WARREN - A 21-year-old Farmdale man - accused of killing his best friend during a drinking spree in November while a third acquaintance stood by - pleaded guilty Monday to misdemeanor charges.
Ryan Wrightsman, 4413 state Route 87, is now due to be released from Trumbull County Jail in about a week since he is getting credit for time served behind bars since the Nov. 1 shooting death of Joshua Soles, 20, of 7480 state Route 7, Vernon.
The shooting occurred at Soles' home while a third man, identified by prosecutors as Zack Davis, witnessed the incident.
Tribune Chronicle photos / R. Michael Semple
Robert Zell of Kinsman, left, uncle to shooting victim Joshua Soles, puts his arm around Barbara Soles, mother of the victim, Monday afternoon at Trumbull County Common Pleas Judge Peter Kontos’ courtroom.
Joshua Soles was killed Nov. 1 during a drinking spree among three friends.
Wrightsman pleaded guilty to a bill of information charging him with misdemeanor charges of negligent homicide and using weapons while intoxicated. He was initially charged with murder, but indicted on a manslaughter charge.
Common Pleas Judge Peter Kontos sentenced Wrightsman to the maximum six months on each charge, running the sentences consecutively, but suspending four of the months for a total of eight months.
The judge also placed Wrightsman on five years probation and ordered him to pay $8,978 within a year to the Soles family to cover the cost of burial. Wrightsman also was given permission to serve some of the probation time at a Sarasota, Fla., facility for clients who have suffered traumatic brain injuries. Wrightsman suffered severe head injuries in a car crash in Cortland two years ago.
''I'm sorry. He was my best friend. It shouldn't have went this way,'' Wrightsman told Soles' mother Barbara in court. Members of each family have known each other for several years.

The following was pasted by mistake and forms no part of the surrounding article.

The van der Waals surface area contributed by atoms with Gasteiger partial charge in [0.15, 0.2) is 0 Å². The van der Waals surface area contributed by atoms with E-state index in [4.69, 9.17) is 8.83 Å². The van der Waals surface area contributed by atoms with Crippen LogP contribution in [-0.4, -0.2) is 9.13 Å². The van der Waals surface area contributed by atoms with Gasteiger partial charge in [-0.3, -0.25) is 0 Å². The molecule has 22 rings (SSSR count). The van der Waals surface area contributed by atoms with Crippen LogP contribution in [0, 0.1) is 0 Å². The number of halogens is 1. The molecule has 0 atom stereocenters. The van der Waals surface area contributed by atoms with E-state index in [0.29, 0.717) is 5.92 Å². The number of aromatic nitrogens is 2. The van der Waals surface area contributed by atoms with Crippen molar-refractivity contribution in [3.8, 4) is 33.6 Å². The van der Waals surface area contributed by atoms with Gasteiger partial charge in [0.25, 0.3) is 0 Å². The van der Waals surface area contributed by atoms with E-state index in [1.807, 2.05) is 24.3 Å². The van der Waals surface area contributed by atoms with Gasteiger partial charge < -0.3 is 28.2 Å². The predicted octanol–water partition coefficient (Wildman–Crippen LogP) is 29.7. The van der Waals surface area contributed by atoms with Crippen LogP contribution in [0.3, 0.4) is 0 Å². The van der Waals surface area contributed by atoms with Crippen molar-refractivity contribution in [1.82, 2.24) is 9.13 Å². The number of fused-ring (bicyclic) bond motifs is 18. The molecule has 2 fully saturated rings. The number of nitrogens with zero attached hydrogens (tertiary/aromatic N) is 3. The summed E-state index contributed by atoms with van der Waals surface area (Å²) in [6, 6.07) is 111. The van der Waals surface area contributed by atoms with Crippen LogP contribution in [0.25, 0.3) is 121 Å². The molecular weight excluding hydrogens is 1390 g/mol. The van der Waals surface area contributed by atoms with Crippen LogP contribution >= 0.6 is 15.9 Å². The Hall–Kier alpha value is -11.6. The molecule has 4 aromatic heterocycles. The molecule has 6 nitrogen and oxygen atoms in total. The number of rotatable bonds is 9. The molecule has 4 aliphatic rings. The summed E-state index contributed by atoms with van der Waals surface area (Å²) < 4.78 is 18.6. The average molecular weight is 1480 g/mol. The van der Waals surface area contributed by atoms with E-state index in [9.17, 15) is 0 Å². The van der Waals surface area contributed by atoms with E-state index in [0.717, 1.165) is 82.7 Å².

Assistant county prosecutor Chris Becker told the judge that the plea was one not normally pursued by his office, but was carefully negotiated over the last two months with Wrightsman's attorney, Gregory Robey of Cleveland.
Kontos also said that he had to be convinced that the plea agreement was an appropriate resolution to the case and required assurances that Soles' parents and Trumbull Prosecutor Dennis Watkins agreed with the plea and punishment.
''None of us will know the anguish, or the remorse or loss suffered here. We have a young man taken away from his family before his time,'' Kontos said.
Although she signed off on the agreement partly to avoid a trial, Soles' mother said she really didn't have closure after the court proceeding. ''There are still unanswered questions. It was a bad situation,'' she said. ''I'd like Ryan to get his life straightened out and get treatment for alcohol abuse. I would have liked to know more facts. But no time will bring Josh back.''
Becker explained that a factual account of the episode still isn't completely clear.
While the trio was drinking and smoking marijuana, Soles put a loaded rifle to his head threatening to kill himself and daring Wrightsman to help him pull the trigger.
Davis called 911, at first reporting it as a suicide. But he changed the story later. Becker said it isn't clear if Wrightsman tried to disarm Soles and the gun went off in a struggle.
He said the coroner was prepared to testify that Soles' arm wasn't long enough to reach the trigger of the rifle. But Robey also was prepared to rebut that testimony and other state forensic evidence with his own experts.
Soles' mother delivered an impact statement before the sentencing, explaining how she felt about loosing her son:
''I have moved out of my house of 24 years, because of what has happened there. I can't make make my home there anymore. I would have to walk across the place where Joshua lost his life, or should I say where Joshua's life was taken. I miss Joshua so much, that the pain cannot really be put into words,'' she said.